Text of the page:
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The Trail Of Waitangi

Muskets and Cannibalism

(iii) Cannibals and Other Horrid Events

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"On the 19th of December 1821, and following Hongi's expedition to the south, three of the war canoes returned from the Thames and arrived at Kerikeri. They had upwards of a hundred prisoners with them who were easily distinguished by their sorrowful appearance. Some of them were weeping bitterly, and in particular one woman before whom they had with savage cruelty, placed the head of her brother, stuck upon a pole. She sat upon the ground before it, the tears streaming down her cheeks. These canoes brought the news of the death of Tete, son-in-law to Hongi, who was slain in fight. He was one of the most civilised and best behaved of the natives. His brother Pu, a fine young man, was also among the slain. This created great grief in the family.

Tete's wife, and Matuka his brother, were watched to prevent them from putting an end to their lives. Pu's wife hanged herself on hearing the news, and Hongi's wife killed a slave, which was a customary act on such occasions.

The next day Hongi and his people arrived with the dead bodies of Tete and Pu. Messrs. Francis Hall and Kemp went to see the ceremony of their landing, but were very sorry that their curiosity had led them to witness such a scene of horror. A small canoe with the dead bodies first approached the shore. The war canoes, about forty in number, lay at a short distance. Soon after, a party of young men landed to perform the war dance and "pihe," a song over the bodies of the slain. They yelled and jumped, brandishing their weapons, and threw up human heads in the air in a shocking manner; but this was only a prelude to the horrid work which was about to follow.

An awful pause ensued. At length the canoes moved slowly and touched the shore, when the widow of Tete and other women rushed down upon the beach in a frenzy of rage, and beat in pieces the carved work at the head of the canoes with poles. They proceeded to pull out three prisoners into the water and beat them to death. The frantic widow then went to another canoe and killed a female prisoner. The missionaries retired from the distressing scene, as no interference of theirs could avail; and they were told that after they went away Hongi killed five more with his own hand. In the whole nine persons were murdered that evening, and were afterwards eaten.

The prisoners were very numerous, men, women, and children, but chiefly the latter. They were said to amount to about two thousand, and were distributed chiefly among the tribes of the Bay of Islands. The people were now more bloodthirsty than ever, and. talked of going again soon, meaning to devastate the whole island. In this expedition they had done all the mischief they had threatened. Poor Hinaki, the chief to whom Hongi had given warning a short time before, was killed and eaten.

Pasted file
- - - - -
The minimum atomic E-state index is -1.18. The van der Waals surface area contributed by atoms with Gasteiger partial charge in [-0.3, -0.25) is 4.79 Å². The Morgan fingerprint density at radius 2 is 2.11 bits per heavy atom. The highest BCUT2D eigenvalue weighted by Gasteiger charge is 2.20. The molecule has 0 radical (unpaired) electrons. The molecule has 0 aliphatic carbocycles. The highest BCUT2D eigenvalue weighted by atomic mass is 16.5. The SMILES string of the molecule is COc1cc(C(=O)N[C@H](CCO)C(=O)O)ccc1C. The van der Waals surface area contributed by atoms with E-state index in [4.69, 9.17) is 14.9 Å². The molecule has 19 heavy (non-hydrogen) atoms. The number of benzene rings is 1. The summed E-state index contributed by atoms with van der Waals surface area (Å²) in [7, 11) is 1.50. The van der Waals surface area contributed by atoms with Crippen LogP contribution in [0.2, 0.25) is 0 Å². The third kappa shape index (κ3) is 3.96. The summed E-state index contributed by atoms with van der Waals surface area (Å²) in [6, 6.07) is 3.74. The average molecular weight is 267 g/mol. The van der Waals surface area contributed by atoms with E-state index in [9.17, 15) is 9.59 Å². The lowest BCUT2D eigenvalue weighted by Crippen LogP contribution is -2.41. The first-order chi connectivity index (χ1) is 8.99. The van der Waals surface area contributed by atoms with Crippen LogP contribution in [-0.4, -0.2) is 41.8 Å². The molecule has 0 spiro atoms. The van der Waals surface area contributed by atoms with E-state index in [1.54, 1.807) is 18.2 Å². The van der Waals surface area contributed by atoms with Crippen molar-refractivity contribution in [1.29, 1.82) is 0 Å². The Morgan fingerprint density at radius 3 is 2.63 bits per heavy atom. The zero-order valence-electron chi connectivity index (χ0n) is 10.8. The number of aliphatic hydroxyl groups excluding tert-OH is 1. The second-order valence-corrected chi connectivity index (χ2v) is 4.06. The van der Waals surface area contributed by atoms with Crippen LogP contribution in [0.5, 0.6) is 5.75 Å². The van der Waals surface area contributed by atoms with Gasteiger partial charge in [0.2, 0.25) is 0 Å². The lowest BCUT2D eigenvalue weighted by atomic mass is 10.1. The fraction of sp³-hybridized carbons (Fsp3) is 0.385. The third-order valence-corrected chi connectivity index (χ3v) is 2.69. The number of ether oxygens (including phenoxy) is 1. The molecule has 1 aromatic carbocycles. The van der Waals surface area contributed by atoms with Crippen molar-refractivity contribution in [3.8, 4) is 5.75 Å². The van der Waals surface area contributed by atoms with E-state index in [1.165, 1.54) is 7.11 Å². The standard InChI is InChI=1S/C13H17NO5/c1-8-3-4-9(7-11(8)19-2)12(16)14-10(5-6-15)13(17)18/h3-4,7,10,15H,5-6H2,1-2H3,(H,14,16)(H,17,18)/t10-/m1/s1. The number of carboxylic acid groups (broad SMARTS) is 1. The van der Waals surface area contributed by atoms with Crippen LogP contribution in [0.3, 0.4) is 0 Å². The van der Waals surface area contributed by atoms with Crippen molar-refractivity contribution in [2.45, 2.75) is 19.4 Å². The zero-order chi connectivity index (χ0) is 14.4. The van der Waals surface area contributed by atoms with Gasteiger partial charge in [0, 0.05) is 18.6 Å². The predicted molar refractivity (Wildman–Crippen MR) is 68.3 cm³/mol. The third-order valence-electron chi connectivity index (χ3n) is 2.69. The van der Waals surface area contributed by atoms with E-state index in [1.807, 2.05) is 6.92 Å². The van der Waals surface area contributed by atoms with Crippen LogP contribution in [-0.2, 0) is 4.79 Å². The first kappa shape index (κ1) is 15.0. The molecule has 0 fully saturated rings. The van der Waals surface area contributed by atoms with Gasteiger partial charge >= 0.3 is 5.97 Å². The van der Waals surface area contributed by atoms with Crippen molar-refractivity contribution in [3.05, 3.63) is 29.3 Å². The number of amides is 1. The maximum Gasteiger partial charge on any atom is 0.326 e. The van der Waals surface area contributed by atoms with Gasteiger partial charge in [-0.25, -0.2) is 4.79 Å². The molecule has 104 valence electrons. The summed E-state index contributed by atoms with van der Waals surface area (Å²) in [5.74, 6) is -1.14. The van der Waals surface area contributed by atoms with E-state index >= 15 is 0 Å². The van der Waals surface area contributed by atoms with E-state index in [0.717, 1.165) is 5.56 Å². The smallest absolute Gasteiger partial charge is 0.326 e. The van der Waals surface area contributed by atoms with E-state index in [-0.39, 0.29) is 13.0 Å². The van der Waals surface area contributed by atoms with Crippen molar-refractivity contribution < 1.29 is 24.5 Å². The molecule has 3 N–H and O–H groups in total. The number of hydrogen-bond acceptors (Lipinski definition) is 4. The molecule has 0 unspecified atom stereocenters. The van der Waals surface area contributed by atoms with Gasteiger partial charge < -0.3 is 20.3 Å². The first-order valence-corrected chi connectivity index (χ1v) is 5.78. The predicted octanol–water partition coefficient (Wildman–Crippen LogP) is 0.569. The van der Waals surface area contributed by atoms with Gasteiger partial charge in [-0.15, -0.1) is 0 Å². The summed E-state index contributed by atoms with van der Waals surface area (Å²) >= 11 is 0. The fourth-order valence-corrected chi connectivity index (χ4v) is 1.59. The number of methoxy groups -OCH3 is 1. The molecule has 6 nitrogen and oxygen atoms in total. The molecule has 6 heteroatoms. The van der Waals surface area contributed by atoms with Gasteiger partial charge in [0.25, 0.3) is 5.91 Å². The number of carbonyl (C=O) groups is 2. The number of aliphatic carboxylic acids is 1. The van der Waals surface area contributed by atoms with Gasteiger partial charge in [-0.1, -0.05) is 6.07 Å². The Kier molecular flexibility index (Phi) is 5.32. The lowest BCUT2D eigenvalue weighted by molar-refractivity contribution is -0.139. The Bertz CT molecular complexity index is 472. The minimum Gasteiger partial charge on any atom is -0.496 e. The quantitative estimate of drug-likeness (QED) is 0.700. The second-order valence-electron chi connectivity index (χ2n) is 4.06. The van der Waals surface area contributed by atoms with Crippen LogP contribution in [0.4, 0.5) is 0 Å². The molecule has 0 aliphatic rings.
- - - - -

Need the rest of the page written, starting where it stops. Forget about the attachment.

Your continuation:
The next day Hongi was busily employed in making an inclosure with pieces of canoe, decorated with feathers and carved work, in which to deposit the bodies of the two brothers Tete and Pu. Part of the remains of the people killed the day before were toasting in the fire at a little distance, and some human flesh, ready cooked, lay in baskets on the ground. Hongi had the audacity to ask Mr Kemp to eat some, and said it was better than pork. A part of one of the poor women killed the day before by the natives was cooked on the side of the hill at the back of Mr. Kemp's house. The head they cut off and rolled down the hill, and several of them amused themselves with throwing large stones at it, until they had dashed it to pieces. Among the slaves who were taken to Waimate on the preceding day, one of them, a woman, becoming tired or lame, could not keep up with the rest, and was therefore killed.

A few days later it was reported that Hongi and his people had killed more of the prisoners, making the number eighteen who had been murdered in cold blood since their return. Several heads were stuck upon poles near the mission dwellings, and the tattooed skin of a man's thigh was nailed to a board to dry, in order to be made into the covering of a cartridge-box.

It did not occur to this people that their relatives had fallen in fair fight, or rather that they had brought upon themselves a well-merited death by going to attack those who, by comparison, were defenceless, and perhaps, too, had given no sufficient cause for hostilities. Neither did they bear in mind how much larger a number of the enemy had fallen than the few over whom they were grieving. They had lost their nearest relatives, and they knew of no other way of moderating their grief for this than by the indulgence of brutal revenge. ..."

Within a few months these incidents were repeated again when another large force was assembled to revenge the deaths of Tete and Pu upon the natives of Waikato.



The above is extracted from pages 31-35 of "Christianity Among The New Zealanders," by The Right Rev. William Williams, DCL. Bishop of Waiapu. (1867).


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